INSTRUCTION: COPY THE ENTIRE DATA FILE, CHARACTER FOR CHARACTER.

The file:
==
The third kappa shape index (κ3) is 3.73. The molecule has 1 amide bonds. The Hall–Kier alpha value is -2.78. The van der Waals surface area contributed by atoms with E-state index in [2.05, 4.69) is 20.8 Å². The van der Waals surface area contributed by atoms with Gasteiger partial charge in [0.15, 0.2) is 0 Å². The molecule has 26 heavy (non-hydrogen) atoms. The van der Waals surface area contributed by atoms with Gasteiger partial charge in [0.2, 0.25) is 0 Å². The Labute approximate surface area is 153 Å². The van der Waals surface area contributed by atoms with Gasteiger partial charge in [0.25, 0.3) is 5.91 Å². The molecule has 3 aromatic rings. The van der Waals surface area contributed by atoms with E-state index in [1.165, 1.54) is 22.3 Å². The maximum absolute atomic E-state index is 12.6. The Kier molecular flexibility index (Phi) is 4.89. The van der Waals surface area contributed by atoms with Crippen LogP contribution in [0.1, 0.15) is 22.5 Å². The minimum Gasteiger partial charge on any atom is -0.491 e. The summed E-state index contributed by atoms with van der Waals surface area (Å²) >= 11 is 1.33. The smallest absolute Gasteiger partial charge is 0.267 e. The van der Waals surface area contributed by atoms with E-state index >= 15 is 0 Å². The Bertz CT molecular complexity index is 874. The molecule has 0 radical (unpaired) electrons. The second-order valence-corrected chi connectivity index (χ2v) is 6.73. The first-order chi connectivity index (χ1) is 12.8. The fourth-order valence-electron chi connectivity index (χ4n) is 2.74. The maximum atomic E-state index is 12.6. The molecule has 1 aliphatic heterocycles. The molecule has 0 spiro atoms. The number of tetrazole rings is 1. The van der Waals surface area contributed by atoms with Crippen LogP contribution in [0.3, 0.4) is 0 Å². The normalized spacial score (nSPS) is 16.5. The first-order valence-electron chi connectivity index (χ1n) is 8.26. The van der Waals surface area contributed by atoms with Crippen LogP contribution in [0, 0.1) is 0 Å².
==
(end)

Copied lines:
The third kappa shape index (κ3) is 3.73. The molecule has 1 amide bonds. The Hall–Kier alpha value is -2.78. The van der Waals surface area contributed by atoms with E-state index in [2.05, 4.69) is 20.8 Å². The van der Waals surface area contributed by atoms with Gasteiger partial charge in [0.15, 0.2) is 0 Å². The molecule has 26 heavy (non-hydrogen) atoms. The van der Waals surface area contributed by atoms with Gasteiger partial charge in [0.2, 0.25) is 0 Å². The Labute approximate surface area is 153 Å². The van der Waals surface area contributed by atoms with Gasteiger partial charge in [0.25, 0.3) is 5.91 Å². The molecule has 3 aromatic rings. The van der Waals surface area contributed by atoms with E-state index in [1.165, 1.54) is 22.3 Å². The maximum absolute atomic E-state index is 12.6. The Kier molecular flexibility index (Phi) is 4.89. The van der Waals surface area contributed by atoms with Crippen LogP contribution in [0.1, 0.15) is 22.5 Å². The minimum Gasteiger partial charge on any atom is -0.491 e. The summed E-state index contributed by atoms with van der Waals surface area (Å²) >= 11 is 1.33. The smallest absolute Gasteiger partial charge is 0.267 e. The van der Waals surface area contributed by atoms with E-state index >= 15 is 0 Å². The Bertz CT molecular complexity index is 874. The molecule has 0 radical (unpaired) electrons. The second-order valence-corrected chi connectivity index (χ2v) is 6.73. The first-order chi connectivity index (χ1) is 12.8. The fourth-order valence-electron chi connectivity index (χ4n) is 2.74. The maximum atomic E-state index is 12.6. The molecule has 1 aliphatic heterocycles. The molecule has 0 spiro atoms. The number of tetrazole rings is 1. The van der Waals surface area contributed by atoms with Crippen LogP contribution in [0.3, 0.4) is 0 Å². The normalized spacial score (nSPS) is 16.5. The first-order valence-electron chi connectivity index (χ1n) is 8.26. The van der Waals surface area contributed by atoms with Crippen LogP contribution in [0, 0.1) is 0 Å².